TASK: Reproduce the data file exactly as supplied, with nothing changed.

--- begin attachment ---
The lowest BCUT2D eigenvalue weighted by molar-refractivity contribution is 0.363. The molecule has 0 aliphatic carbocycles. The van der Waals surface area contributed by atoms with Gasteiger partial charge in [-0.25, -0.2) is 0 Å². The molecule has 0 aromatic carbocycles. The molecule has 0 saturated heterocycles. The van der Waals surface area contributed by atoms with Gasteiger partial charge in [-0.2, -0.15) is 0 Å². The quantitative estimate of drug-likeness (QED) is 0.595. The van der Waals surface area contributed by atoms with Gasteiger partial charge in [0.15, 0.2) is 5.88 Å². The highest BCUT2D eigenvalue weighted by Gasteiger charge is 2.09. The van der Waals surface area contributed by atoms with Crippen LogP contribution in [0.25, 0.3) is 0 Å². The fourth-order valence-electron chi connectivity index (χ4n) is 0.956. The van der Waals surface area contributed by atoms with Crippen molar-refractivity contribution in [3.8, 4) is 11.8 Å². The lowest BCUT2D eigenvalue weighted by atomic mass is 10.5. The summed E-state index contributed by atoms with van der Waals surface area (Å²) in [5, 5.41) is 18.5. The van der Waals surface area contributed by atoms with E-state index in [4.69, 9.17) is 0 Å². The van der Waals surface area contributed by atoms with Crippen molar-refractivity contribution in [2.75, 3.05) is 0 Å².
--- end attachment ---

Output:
The lowest BCUT2D eigenvalue weighted by molar-refractivity contribution is 0.363. The molecule has 0 aliphatic carbocycles. The van der Waals surface area contributed by atoms with Gasteiger partial charge in [-0.25, -0.2) is 0 Å². The molecule has 0 aromatic carbocycles. The molecule has 0 saturated heterocycles. The van der Waals surface area contributed by atoms with Gasteiger partial charge in [-0.2, -0.15) is 0 Å². The quantitative estimate of drug-likeness (QED) is 0.595. The van der Waals surface area contributed by atoms with Gasteiger partial charge in [0.15, 0.2) is 5.88 Å². The highest BCUT2D eigenvalue weighted by Gasteiger charge is 2.09. The van der Waals surface area contributed by atoms with Crippen LogP contribution in [0.25, 0.3) is 0 Å². The fourth-order valence-electron chi connectivity index (χ4n) is 0.956. The van der Waals surface area contributed by atoms with Crippen molar-refractivity contribution in [3.8, 4) is 11.8 Å². The lowest BCUT2D eigenvalue weighted by atomic mass is 10.5. The summed E-state index contributed by atoms with van der Waals surface area (Å²) in [5, 5.41) is 18.5. The van der Waals surface area contributed by atoms with E-state index in [4.69, 9.17) is 0 Å². The van der Waals surface area contributed by atoms with Crippen molar-refractivity contribution in [2.75, 3.05) is 0 Å².